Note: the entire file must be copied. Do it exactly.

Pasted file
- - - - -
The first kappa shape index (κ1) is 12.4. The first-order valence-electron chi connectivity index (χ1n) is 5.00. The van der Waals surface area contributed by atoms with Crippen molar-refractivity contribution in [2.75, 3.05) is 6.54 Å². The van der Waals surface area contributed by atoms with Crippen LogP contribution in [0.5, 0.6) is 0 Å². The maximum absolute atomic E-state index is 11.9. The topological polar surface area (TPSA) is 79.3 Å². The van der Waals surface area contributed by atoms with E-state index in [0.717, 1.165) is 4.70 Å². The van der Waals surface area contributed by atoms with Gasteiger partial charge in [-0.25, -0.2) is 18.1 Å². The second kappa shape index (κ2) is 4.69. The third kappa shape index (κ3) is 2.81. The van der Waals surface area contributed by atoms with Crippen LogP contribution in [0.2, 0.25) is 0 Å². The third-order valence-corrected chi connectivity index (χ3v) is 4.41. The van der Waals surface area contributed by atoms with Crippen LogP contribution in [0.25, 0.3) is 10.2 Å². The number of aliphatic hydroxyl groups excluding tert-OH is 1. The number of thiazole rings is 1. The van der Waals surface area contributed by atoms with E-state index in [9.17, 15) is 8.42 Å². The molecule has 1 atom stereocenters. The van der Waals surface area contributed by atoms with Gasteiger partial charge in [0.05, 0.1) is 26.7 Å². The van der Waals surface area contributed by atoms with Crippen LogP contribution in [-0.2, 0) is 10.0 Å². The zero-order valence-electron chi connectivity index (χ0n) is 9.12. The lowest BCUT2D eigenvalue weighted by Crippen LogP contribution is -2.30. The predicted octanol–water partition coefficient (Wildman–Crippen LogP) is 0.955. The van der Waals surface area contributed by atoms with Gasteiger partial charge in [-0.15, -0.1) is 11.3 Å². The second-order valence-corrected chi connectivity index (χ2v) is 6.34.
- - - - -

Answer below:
The first kappa shape index (κ1) is 12.4. The first-order valence-electron chi connectivity index (χ1n) is 5.00. The van der Waals surface area contributed by atoms with Crippen molar-refractivity contribution in [2.75, 3.05) is 6.54 Å². The van der Waals surface area contributed by atoms with Crippen LogP contribution in [0.5, 0.6) is 0 Å². The maximum absolute atomic E-state index is 11.9. The topological polar surface area (TPSA) is 79.3 Å². The van der Waals surface area contributed by atoms with E-state index in [0.717, 1.165) is 4.70 Å². The van der Waals surface area contributed by atoms with Gasteiger partial charge in [-0.25, -0.2) is 18.1 Å². The second kappa shape index (κ2) is 4.69. The third kappa shape index (κ3) is 2.81. The van der Waals surface area contributed by atoms with Crippen LogP contribution in [0.2, 0.25) is 0 Å². The third-order valence-corrected chi connectivity index (χ3v) is 4.41. The van der Waals surface area contributed by atoms with Crippen LogP contribution in [0.25, 0.3) is 10.2 Å². The number of aliphatic hydroxyl groups excluding tert-OH is 1. The number of thiazole rings is 1. The van der Waals surface area contributed by atoms with E-state index in [9.17, 15) is 8.42 Å². The molecule has 1 atom stereocenters. The van der Waals surface area contributed by atoms with Gasteiger partial charge in [0.05, 0.1) is 26.7 Å². The van der Waals surface area contributed by atoms with Crippen LogP contribution in [-0.2, 0) is 10.0 Å². The zero-order valence-electron chi connectivity index (χ0n) is 9.12. The lowest BCUT2D eigenvalue weighted by Crippen LogP contribution is -2.30. The predicted octanol–water partition coefficient (Wildman–Crippen LogP) is 0.955. The van der Waals surface area contributed by atoms with Gasteiger partial charge in [-0.15, -0.1) is 11.3 Å². The second-order valence-corrected chi connectivity index (χ2v) is 6.34.